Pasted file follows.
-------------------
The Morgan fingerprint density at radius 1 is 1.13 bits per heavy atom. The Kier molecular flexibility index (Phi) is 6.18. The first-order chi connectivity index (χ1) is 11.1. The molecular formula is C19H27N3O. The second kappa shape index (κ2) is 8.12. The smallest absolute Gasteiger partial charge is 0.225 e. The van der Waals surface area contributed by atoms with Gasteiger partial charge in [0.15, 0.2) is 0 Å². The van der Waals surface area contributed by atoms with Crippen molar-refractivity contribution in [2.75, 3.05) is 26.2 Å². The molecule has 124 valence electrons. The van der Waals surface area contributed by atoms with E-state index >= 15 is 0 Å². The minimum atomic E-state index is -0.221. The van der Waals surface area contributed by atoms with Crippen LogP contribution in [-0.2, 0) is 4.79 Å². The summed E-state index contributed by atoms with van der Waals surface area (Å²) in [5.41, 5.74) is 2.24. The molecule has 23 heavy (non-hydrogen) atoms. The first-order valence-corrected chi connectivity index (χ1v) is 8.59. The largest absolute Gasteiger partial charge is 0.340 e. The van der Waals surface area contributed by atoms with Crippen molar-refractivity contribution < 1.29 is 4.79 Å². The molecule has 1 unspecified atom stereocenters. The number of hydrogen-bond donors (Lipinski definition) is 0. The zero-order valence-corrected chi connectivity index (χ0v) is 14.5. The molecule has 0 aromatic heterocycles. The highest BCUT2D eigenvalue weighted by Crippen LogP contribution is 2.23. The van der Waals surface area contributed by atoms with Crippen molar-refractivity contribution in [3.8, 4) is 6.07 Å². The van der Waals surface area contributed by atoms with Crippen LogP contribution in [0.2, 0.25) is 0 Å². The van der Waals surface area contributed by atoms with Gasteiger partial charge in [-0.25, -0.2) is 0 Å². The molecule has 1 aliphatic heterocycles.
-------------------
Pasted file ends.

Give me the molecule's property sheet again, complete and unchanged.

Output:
The Morgan fingerprint density at radius 1 is 1.13 bits per heavy atom. The Kier molecular flexibility index (Phi) is 6.18. The first-order chi connectivity index (χ1) is 11.1. The molecular formula is C19H27N3O. The second kappa shape index (κ2) is 8.12. The smallest absolute Gasteiger partial charge is 0.225 e. The van der Waals surface area contributed by atoms with Gasteiger partial charge in [0.15, 0.2) is 0 Å². The van der Waals surface area contributed by atoms with Crippen molar-refractivity contribution in [2.75, 3.05) is 26.2 Å². The molecule has 124 valence electrons. The van der Waals surface area contributed by atoms with E-state index >= 15 is 0 Å². The minimum atomic E-state index is -0.221. The van der Waals surface area contributed by atoms with Crippen LogP contribution in [-0.2, 0) is 4.79 Å². The summed E-state index contributed by atoms with van der Waals surface area (Å²) in [5.41, 5.74) is 2.24. The molecule has 23 heavy (non-hydrogen) atoms. The first-order valence-corrected chi connectivity index (χ1v) is 8.59. The largest absolute Gasteiger partial charge is 0.340 e. The van der Waals surface area contributed by atoms with Crippen molar-refractivity contribution < 1.29 is 4.79 Å². The molecule has 1 unspecified atom stereocenters. The number of hydrogen-bond donors (Lipinski definition) is 0. The zero-order valence-corrected chi connectivity index (χ0v) is 14.5. The molecule has 0 aromatic heterocycles. The highest BCUT2D eigenvalue weighted by Crippen LogP contribution is 2.23. The van der Waals surface area contributed by atoms with Crippen molar-refractivity contribution in [3.8, 4) is 6.07 Å². The van der Waals surface area contributed by atoms with Crippen LogP contribution in [0.2, 0.25) is 0 Å². The van der Waals surface area contributed by atoms with Gasteiger partial charge in [-0.25, -0.2) is 0 Å². The molecule has 1 aliphatic heterocycles.